Browsing by Subject "Shewanella"

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  • Qasim, Muhammad Suleman; Lampi, Mirka; Heinonen, Minna-Maria Kristiina; Garrido-Zabala, Berta; Bamford, Dennis; Käkelä, Reijo; Roine, Elina; Sarin, Peter (2021)
  • Ahlblad, Niklas (Helsingin yliopisto, 2021)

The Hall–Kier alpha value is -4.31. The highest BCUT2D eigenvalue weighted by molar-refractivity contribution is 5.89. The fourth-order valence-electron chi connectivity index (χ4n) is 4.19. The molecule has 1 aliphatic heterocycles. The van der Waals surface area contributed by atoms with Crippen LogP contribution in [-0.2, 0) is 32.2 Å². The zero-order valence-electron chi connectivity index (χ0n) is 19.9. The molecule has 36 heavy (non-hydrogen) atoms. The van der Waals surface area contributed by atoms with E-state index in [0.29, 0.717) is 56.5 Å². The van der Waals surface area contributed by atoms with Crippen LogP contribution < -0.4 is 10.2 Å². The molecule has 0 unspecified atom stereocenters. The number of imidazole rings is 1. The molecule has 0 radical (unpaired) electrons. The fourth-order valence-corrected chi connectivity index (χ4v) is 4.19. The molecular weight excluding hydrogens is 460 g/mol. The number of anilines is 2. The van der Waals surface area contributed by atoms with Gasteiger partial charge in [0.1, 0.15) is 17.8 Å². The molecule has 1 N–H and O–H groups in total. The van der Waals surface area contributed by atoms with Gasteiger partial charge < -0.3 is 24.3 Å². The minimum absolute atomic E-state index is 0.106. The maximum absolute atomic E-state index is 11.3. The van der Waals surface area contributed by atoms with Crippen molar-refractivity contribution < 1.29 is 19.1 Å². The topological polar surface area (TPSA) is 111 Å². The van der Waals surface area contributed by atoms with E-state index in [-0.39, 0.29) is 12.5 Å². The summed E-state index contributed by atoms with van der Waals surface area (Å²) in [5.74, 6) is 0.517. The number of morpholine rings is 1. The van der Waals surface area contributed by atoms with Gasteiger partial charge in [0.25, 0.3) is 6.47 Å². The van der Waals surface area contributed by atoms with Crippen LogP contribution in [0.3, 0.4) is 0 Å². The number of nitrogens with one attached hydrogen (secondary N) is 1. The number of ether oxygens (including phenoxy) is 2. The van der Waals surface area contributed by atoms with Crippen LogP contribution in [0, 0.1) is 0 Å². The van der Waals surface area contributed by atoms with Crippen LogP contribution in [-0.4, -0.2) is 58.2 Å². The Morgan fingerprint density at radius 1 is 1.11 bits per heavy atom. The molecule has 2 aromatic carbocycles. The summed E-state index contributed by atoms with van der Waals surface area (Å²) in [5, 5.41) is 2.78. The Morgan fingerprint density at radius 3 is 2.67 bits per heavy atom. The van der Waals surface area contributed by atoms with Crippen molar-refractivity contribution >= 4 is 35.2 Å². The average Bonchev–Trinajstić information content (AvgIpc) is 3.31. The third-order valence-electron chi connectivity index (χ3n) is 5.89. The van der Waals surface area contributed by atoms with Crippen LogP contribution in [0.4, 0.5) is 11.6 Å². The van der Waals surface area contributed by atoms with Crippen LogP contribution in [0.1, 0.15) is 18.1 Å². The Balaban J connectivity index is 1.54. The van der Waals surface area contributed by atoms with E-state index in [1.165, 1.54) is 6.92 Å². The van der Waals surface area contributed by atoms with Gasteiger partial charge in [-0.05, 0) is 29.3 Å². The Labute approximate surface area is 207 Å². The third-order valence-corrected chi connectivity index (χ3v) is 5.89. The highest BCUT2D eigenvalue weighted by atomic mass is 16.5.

The infection mechanisms between cold-active bacteria and their respective bacteriophages are currently relatively unknown and undocumented. Shewanella sp. 4 is a cold-active bacterium that was recently isolated from Baltic Sea ice along with bacteriophage isolate 1/4. Little is known about this particular isolate, although many Shewanella species have important environmental roles incl. carbon cycling, and they have also been associated with the spoilage of fishery products and bioremediation. Previous studies have shown that an infection caused by bacteriophages may lead to significant changes in transfer RNA (tRNA) modifications in the host cell. Commonly, tRNA modification levels may be altered as a response to different stressors, to which viral infections belong as well. Bacteriophages may take advantage of tRNA modifications during the infection of their host, as changes in tRNA modifications lead to much faster response than affecting only the transcription and translation machineries. Here, the infection cycle and changes in tRNA modifications in Shewanella sp. 4 were investigated, along with using a more defined growth media and comparing it to previously conducted characterization. A multitude of methods were applied, such as transmission electron microscopy and mass spectrometry, to observe both the infection mechanisms and changes in tRNA modifications over the course of the infection. I found that the infection cycle of the phage-host pair is predictable and consistent with previously conducted research, lasting 3 hours until cell lysis. Plaque assay and SDS-PAGE showed the release of virions 2-3 h post-infection (p.i.), and the production of viral proteins within cells starting from 100 min p.i. An intriguing periodic change in cell turbidity was also observed already before cell lysis. Furthermore, the tRNA modifications m1A, m5U, m6t6A, and Cm undergo statistically significant changes or display high variance during the course of the infection when comparing infected and uninfected cells. These may affect tRNA structural stability, translational accuracy, and cleavage in the host cell, showing possible importance during the infection. Understanding the fundamentals of the infection mechanisms involved in this bacterium-bacteriophage pair gives further insight into their role in the Baltic Sea ecosystem. This is especially relevant for establishing Shewanella as a potential laboratory model for studying molecular mechanisms that further cold-active metabolism.